The U.S. Needs a Space Force (To Win the Wars of the Future)
“TRUMP LAUNCHES SPACE WAR,” intoned Politico Morning Defense last week. Journalist Greg Hallman was not-quite-quoting colleague Bryan Bender’s article “Trump advisers' space plan: to moon, Mars and beyond” in Politico itself of the same day. According to documents filched from the White House, he wrote, the administration is considering “a 'rapid and affordable' return to the moon by 2020, the construction of privately-operated space stations, and the redirection of NASA's mission to 'the large-scale economic development of space’.” In all fairness, that’s no war at all, and good on that. One needn’t watch a Sandra Bullock movie to understand how space wars could get out of hand quickly. But as Paul Shinkman recently wrote for US News & World Report, those using space the most will have the most to lose. That lesson is not lost on the Russians and Chinese, so if the rest of us are using space, we’ll want to defend what we put there. Who should do that for us is another question—of whether the US needs a dedicated military force to defend its interests in space, and its use of space from here.
The question is not new. In the spring of 1999 (“The Challenge of Space Power”), then-Senator Bob Smith of New Hampshire argued in Airpower Journal for a separate Space Force or Space Corps. The Congress then demanded that the Clinton Administration investigate the possible need for a separate service. In January 2001, the Commission to Assess United States' National Security Space Management and Organization returned a negative recommendation, finding that the costs of reorganization outweighed the benefits. In July 2004 ("Will We Need a Space Force?"), Richard Moorehead of the Air Force argued in the Army's Military Review that a separate service wasn’t necessary just then, but would be eventually. After all, the US had no weapons in space, or even weapons pointed into space. Nothing of that ilk has changed in the past 13 years. But as Malcolm Davis wrote last fall for The Strategist, “both Russia and China are continuing to ignore US efforts to prevent the weaponisation of space.” The Air Force's new “Spaceplanes on the High Frontier”—starting with the X-37B—may soon provide—and need to provide—“close-in escort capabilities” for exposed American satellites.
Today, however, military space is rather like what NASA called in the 1990s its “Mission to Planet Earth”—looking down from space to influence activities on the ground, at sea, and in the air. From 1985 through 2002, all these space operations were consolidated under US Space Command, which reported directly to the defense secretary and the president as one of the ten regional or functional commands. Donald Rumsfeld shut that down, and folded Space Command into what’s now the antiseptically named Joint Functional Component Command for Space within US Strategic Command. The Air Force’s separate Space Command survived this reorganization, though it’s but one service-specific organization feeding formations into the JFCC Space.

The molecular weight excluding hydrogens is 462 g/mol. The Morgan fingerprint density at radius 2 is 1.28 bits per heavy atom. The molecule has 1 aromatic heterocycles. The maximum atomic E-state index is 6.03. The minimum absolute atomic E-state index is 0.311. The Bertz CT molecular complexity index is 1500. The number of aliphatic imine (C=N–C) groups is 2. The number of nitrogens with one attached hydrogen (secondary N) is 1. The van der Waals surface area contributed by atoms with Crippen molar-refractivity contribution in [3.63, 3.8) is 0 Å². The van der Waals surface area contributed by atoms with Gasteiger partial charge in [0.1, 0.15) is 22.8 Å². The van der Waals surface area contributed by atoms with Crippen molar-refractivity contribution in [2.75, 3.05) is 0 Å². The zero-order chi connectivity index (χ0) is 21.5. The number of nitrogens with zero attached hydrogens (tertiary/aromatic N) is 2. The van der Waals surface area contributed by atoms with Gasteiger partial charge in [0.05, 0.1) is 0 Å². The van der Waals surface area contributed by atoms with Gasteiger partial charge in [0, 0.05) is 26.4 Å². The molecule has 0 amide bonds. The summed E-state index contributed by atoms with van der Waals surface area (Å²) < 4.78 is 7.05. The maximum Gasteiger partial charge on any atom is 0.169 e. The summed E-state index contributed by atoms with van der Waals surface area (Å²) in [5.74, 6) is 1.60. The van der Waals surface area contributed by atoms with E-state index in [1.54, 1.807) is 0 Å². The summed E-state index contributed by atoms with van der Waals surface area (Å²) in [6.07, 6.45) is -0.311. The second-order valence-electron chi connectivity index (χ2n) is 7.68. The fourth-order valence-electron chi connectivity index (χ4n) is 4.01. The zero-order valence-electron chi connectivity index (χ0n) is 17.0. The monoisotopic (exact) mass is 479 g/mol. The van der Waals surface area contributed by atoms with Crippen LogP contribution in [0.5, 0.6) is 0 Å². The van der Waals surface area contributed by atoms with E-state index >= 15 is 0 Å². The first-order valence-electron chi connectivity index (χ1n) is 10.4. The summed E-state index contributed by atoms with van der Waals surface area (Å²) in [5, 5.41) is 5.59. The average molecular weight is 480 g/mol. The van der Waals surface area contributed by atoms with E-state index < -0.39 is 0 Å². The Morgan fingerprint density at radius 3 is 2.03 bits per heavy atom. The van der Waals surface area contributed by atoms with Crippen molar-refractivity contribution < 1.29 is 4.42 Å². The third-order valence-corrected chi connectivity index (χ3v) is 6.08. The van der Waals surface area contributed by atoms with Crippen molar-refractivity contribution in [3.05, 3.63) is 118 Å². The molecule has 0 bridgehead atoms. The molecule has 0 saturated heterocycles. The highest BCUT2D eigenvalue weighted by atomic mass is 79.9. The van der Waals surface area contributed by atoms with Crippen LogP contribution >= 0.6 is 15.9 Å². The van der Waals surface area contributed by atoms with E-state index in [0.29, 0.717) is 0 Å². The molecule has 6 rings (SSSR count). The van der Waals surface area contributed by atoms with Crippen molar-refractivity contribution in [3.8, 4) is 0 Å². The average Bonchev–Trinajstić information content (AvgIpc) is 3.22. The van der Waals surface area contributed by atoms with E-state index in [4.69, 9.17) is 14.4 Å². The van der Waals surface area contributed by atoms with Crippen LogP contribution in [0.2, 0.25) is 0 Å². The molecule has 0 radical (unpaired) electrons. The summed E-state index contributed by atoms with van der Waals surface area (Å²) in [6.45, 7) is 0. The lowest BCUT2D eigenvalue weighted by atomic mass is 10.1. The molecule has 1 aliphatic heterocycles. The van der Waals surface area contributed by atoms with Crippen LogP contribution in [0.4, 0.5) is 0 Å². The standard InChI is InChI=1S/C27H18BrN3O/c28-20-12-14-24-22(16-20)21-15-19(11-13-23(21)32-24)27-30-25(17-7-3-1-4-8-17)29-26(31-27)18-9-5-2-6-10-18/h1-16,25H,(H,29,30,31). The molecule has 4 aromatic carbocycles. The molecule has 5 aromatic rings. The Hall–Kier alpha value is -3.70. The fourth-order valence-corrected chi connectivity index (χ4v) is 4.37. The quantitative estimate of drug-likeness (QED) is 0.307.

This whole command-within-a-command thing shows a painful lack of imagination about nomenclature, and a callous disregard for the importance of military culture. As long as I am complaining about language, I will note that what Strategic Command does is not all that is strategic. It’s a nuclear weapons and space and cyber command. The amalgamation of those functions into a single command has suffered from some path-dependency, for not all permutations of those functions obviously fit together cleanly, and there are certainly strategies that meaningfully stand apart from them.
Using slightly less clinical language, US Air Force Chief of Staff General David Goldfein recently said that he wants to make his service the Defense Department’s “lead agency” for space activities. The USAF already controls most of the procurement; Goldfein wants all of it, and the training as well. The benefit, he says, is that the military as a whole will then have a “clear decision-maker” for all space matters. The general has been most polite, and he has a reasonable argument. But otherwise, the insistence that it be the Air Force reminds me of the airpower debates of the 1920s, when Billy Mitchell told the New York Times in 1922 of the “incompetency, criminal negligence, and almost treasonable administration by the War and Navy Departments” of military aviation. The United States needed an air force because ground and sea forces couldn’t be trusted not to repeatedly fumble the ball. An air force was necessary, we were told, simply because it wouldn’t be an army or a navy.